Sara Hottinger Distinguished Lecture

Sara Hottinger, Dean of the Honors College at Coastal Carolina University, will speak on “The Discursive Construction of Gendered Subjectivity in Mathematics” March 7, 2-3:15 p.m., Hendrix Center McKissick Theater.

Abstract. There is a wide-spread awareness in our culture that women do not pursue careers in mathematics-related fields in equal numbers to men. Researchers have examined women’s experiences within the classroom and in professional settings in an effort to understand why and how young women become alienated from mathematics. The most recent manifestation of this work looks specifically at how gender and mathematics are co-constructed in ways that do not encourage women to see themselves as mathematicians. In Hottinger’s talk she examines the relationship between the construction of femininity and our cultural understanding of mathematics and then considers Danica McKeller’s best-selling mathematics primers for middle- and high-school girls. With content that reflects stereotypical femininity and a book design that echoes teen magazines, McKeller intends for her books to make mathematics more appealing to girls. In what way might McKellar’s books reinforce the cultural divide between femininity and mathematics? Or do these books create the possibility of multiple gendered subject positions in mathematics?

Dr. Hottinger conducts cultural studies of mathematics, feminist epistemology and science. She is the author of the book “Inventing the Mathematician: Gender, Race, and Our Cultural Understanding of Mathematics.” Her TIGERS ADVANCE lecture – sponsored by the School of Mathematical and Statistical Sciences and the Clemson Chapter of the Association for Women in Mathematics – will explore how our ideas about mathematics shape our individual and cultural relationship to the field. This lecture is open to faculty, staff, and students.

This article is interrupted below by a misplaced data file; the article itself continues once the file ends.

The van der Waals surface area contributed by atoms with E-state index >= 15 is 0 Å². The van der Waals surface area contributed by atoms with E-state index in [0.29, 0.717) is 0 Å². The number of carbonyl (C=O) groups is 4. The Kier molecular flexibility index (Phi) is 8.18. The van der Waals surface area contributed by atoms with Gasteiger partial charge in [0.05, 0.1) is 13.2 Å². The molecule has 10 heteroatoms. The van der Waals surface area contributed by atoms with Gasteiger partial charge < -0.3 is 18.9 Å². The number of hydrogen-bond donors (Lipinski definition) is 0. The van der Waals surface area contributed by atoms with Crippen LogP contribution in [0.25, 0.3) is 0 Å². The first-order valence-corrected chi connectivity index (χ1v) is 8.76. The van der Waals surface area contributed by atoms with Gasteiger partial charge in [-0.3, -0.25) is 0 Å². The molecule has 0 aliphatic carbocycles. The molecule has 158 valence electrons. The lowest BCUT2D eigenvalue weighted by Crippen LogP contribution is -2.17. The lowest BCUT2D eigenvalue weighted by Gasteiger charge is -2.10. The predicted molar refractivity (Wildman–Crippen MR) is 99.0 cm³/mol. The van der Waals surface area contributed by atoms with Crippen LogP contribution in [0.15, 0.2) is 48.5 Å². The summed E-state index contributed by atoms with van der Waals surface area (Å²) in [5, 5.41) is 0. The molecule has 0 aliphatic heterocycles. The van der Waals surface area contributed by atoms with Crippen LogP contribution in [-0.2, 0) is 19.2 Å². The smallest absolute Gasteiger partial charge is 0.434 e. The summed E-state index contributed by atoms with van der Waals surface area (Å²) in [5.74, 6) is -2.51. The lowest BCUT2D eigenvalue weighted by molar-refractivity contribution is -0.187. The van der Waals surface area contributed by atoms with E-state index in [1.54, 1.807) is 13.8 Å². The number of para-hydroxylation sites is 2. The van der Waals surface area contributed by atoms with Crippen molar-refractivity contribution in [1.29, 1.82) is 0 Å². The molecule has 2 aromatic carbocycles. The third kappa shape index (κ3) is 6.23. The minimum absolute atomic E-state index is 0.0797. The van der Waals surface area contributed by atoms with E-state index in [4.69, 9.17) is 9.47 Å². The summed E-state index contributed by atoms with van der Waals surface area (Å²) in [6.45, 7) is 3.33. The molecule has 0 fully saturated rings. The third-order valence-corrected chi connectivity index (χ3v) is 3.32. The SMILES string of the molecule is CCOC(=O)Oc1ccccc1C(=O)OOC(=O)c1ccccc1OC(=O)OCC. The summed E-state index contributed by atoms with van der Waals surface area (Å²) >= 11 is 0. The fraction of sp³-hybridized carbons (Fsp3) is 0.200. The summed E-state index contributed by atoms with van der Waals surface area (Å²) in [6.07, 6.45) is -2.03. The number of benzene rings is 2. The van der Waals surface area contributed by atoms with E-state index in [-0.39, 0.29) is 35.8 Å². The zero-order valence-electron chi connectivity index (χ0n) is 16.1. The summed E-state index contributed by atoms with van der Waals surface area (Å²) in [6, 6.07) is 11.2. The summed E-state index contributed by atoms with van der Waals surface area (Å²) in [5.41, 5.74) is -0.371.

What Faculty Members Think

Inside Higher Ed post about a significant new study from the Higher Education Research Institute at UCLA. The study includes data from “responses from 20,771 full-time faculty members who teach undergraduates at 143 four-year colleges and universities.” Topics include “discrimination concerns” and “teaching, mentoring and conflicts in the classroom”

Erasing Women in Tech: How ‘60 Minutes’ Ignored Women’s Voices, Stories, and Expertise

A Medium article by Reshma Saujani, founder and CEO of Girls Who Code, discussing the recent 60 Minutes segment about girls and women in computer science that “didn’t include a single reference to Girls Who Code or other girl-focused organizations like Black Girls Code, the National Center for Women and Information Technology, Kode With Klossy.”